Theatre Review: Play Strindberg at the Ustinov Studio, Theatre Royal Bath
This review was originally written for The Public Reviews
Dance of Death, the play written by August Strindberg in 1900, contains his darkest musings on the institution of marriage. In it, he prises apart the grimly sterile alliance of an army Captain and a former actress who have remained together, marooned on a remote island for the past twenty-five years, despite their obvious loathing of each other.
In 1968, Swiss dramatist Friedrich Dürrenmatt re-imagined Strindberg’s play as a boxing match set over twelve rounds, highlighting the adversarial nature of marriage and adding a bitterly savage strand of comedy, where in the original there’s only bleakness. Now Alistair Beaton, himself an accomplished playwright and satirist (one of the founders of Not the Nine O’clock News), has taken Dürrenmatt’s masterpiece and translated it afresh for a contemporary audience.
The first round finds Edgar, the Captain, and his wife, Alice, settled in an unhappy equilibrium, even though their servants are walking out and they’re pointedly not invited to the most glittering of social events. They may be devoid of small talk and certain of each other’s deficiencies, but it’s only the arrival on the island of Alice’s cousin Kurt that really disrupts the claustrophobic completeness of this couple’s rejection of each other and society as a whole. Kurt could have been the original match-maker in the disastrous pairing, a fickle husband who abandoned his children or possibly the man that Alice truly loved; the truth is impossible to discern in the ever-changing circles these characters trace around each other.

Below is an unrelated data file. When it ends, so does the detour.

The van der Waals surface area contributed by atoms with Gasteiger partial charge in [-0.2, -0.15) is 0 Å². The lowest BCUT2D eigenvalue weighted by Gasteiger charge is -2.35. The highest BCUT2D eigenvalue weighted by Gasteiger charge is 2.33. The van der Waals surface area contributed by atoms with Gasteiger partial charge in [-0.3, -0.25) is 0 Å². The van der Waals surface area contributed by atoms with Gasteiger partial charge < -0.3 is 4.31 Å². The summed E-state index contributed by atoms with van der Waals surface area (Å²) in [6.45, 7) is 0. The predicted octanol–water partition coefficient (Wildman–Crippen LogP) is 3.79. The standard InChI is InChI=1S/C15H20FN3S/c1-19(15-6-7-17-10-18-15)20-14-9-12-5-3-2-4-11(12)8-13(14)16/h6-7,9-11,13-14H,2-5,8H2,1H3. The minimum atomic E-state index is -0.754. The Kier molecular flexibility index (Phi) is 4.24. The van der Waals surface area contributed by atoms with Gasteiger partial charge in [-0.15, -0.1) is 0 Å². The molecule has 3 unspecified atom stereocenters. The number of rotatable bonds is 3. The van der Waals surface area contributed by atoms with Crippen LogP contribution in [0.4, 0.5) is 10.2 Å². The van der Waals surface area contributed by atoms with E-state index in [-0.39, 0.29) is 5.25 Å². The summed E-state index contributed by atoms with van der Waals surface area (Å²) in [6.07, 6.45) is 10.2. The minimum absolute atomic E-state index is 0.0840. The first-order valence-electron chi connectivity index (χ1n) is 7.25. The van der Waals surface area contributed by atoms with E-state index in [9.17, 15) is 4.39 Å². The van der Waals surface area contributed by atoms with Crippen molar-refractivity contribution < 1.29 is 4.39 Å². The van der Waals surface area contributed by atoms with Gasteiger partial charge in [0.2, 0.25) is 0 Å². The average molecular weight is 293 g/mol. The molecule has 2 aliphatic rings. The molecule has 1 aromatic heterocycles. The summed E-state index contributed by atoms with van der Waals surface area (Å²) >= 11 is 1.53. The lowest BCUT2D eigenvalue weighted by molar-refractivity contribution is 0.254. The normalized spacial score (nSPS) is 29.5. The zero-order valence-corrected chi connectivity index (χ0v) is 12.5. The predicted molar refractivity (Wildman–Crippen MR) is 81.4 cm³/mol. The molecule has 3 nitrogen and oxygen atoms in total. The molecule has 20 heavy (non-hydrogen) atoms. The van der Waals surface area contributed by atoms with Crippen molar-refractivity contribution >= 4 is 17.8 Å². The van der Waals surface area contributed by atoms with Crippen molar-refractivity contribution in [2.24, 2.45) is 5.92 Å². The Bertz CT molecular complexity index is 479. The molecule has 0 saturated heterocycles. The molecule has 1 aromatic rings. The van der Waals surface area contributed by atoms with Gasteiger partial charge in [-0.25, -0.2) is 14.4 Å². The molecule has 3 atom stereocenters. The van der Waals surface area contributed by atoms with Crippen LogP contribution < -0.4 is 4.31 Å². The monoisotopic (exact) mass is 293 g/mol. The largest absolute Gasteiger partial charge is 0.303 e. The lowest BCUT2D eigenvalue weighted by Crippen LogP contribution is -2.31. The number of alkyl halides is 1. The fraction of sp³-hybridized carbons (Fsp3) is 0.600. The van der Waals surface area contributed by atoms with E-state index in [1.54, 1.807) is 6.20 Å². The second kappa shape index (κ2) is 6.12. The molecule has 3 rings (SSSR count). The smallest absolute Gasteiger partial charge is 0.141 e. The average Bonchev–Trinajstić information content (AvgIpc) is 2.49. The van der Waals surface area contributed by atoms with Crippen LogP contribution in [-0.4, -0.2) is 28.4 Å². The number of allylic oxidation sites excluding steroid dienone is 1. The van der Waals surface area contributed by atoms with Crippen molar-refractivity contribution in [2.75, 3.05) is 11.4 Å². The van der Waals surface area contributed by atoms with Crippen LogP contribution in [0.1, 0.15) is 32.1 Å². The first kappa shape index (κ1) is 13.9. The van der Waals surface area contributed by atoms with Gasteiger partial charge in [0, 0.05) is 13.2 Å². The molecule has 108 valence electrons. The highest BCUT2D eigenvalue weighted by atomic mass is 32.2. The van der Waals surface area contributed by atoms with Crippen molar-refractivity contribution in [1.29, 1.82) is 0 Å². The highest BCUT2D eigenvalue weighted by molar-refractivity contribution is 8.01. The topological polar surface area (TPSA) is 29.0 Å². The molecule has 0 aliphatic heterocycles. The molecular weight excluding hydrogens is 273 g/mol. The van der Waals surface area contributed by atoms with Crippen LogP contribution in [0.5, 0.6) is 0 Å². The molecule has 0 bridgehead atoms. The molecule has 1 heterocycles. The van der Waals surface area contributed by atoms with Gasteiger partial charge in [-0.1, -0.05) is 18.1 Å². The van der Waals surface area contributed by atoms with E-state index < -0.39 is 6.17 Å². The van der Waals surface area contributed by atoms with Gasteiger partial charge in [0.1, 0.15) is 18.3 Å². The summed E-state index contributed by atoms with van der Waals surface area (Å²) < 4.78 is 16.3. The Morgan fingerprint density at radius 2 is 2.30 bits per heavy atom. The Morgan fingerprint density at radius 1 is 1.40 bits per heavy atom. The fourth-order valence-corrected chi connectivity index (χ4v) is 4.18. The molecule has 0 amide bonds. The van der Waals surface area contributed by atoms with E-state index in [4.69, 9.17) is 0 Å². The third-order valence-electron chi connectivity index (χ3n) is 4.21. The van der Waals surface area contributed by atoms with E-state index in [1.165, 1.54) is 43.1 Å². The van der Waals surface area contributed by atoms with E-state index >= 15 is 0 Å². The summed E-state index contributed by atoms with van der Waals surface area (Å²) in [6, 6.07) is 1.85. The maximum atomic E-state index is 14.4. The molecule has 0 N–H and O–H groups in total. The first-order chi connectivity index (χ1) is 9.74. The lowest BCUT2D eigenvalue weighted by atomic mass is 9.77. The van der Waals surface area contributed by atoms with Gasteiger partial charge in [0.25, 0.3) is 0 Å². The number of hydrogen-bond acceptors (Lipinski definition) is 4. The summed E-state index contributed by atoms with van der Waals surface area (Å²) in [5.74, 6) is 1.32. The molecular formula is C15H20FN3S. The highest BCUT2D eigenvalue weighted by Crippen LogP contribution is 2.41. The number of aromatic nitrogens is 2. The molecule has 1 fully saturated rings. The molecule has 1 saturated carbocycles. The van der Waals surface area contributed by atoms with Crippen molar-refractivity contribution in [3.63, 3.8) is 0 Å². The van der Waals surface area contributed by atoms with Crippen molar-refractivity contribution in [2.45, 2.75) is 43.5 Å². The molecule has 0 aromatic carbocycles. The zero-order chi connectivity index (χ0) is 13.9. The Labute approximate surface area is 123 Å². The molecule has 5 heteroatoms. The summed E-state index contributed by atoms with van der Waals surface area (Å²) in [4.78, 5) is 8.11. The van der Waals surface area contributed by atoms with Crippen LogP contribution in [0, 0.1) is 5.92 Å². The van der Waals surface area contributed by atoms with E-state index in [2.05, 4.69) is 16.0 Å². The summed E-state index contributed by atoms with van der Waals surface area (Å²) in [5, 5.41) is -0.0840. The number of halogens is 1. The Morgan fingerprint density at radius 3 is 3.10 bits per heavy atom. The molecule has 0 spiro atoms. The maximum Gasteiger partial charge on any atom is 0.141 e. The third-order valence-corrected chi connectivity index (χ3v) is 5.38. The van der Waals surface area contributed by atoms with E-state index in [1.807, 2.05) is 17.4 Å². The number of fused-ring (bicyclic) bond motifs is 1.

The set, designed by Max Jones and Ruth Hall, is a ring of fluorescent light which emphasizes this play’s non-naturalistic theatricality to the full and hosts some of the most miserable card games and unappreciated piano playing imaginable. The chittering telex adds a dystopian twist; it’s the sole source of news of Edgar and Alice’s children and the outside world and yet another source of conflict, as realisation dawns on the controlling Captain that his wife knows how to work it.
The boxing match setting transforms the audience into spectators, and there’s a heightened sense of involvement in shifting allegiances as the cast spar even-handedly throughout. Greg Hicks, Sally Dexter and Richard Clothier are equally magnificent in tearing strips off each other with unsparing, vitriolic splendour. Hicks is stunning in his portrayal of the Captain whose frequent blackouts eventually descend into gibbering paralysis and whose brilliant Dance of the Boyars is ignored by his supposed audience, both too busy playing the piano to watch what he’s doing.
Dürrenmatt turned Strindberg’s play into comedy, but it’s still brutal and sometimes difficult stuff, and Beaton’s translation has succeeded in retaining all the original viciousness. It’s a wonderfully watchable stalemate though; clearly directed by Nancy Meckler and communicated by three actors at the height of their powers.
Runs until 11th October 2014 | Photo by Simon Annand